Yep, “?” is probably more useful if you know where you word starts/ends.
For anyone not used to wildcards:
You use * (asterisk) for an unknown number of characters (kanji, kana, numbers…), so any number of characters (0 included)
You use ? (question mark) for only and exactly one unknown character (kanji/kana or whatever). Not 0, not 2, not 7. Only 1.
The difference is in the number of unknown characters.
If you are thinking there’s only one unknown character, we should use “?”, it’s true, but some times we don’t know where the word begins or ends so using just “?” would exclude all cases where there’s more than one.
For example (bad example, but I couldn’t find a decent one), let’s say we found 宣言型言語 (declarative language) , let’s say we can’t read the second character (言) and we don’t really know where it begins/ends.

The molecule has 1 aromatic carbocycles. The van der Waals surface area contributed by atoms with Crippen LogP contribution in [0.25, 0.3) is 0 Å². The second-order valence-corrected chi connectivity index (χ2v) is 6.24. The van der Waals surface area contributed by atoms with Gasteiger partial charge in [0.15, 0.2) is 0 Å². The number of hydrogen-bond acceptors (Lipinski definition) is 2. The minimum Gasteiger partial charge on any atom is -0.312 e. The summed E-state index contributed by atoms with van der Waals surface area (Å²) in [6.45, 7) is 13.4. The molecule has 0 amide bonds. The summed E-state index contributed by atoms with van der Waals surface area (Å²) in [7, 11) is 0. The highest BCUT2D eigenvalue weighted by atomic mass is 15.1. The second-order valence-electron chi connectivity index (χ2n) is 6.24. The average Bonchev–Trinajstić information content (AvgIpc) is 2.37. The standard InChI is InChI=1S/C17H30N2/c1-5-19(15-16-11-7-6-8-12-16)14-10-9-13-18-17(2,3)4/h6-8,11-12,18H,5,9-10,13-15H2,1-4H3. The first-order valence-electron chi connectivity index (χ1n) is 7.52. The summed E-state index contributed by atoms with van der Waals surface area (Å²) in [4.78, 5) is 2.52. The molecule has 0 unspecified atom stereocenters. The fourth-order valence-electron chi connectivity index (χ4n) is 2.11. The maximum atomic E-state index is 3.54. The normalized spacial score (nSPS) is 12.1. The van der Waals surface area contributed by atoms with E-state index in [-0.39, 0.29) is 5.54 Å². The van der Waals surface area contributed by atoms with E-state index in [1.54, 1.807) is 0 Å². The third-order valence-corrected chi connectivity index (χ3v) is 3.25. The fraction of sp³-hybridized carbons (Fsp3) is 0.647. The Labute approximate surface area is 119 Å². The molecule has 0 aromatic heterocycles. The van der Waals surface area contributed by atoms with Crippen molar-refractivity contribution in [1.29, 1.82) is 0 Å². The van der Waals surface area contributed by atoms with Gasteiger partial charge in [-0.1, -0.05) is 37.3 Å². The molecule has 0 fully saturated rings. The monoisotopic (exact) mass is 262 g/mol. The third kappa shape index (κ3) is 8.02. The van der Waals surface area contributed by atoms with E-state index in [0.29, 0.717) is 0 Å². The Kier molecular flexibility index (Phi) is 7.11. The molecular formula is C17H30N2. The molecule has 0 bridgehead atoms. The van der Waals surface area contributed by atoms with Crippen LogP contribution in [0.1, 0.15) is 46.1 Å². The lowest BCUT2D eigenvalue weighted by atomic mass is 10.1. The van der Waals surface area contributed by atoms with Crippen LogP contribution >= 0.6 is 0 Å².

We could look up :
宣? #words (27 results)
but this assumes that our word starts with 宣 (true) and that it’s made up of these two kanji alone (false), so we wouldn’t find our word. It would be excluded from the results.
On the other hand, using
宣* #words (105 results)
assumes that our word starts with 宣 (true). It doesn’t assume anything about where it ends, so it includes our word.
And so on…it takes a little bit of practice.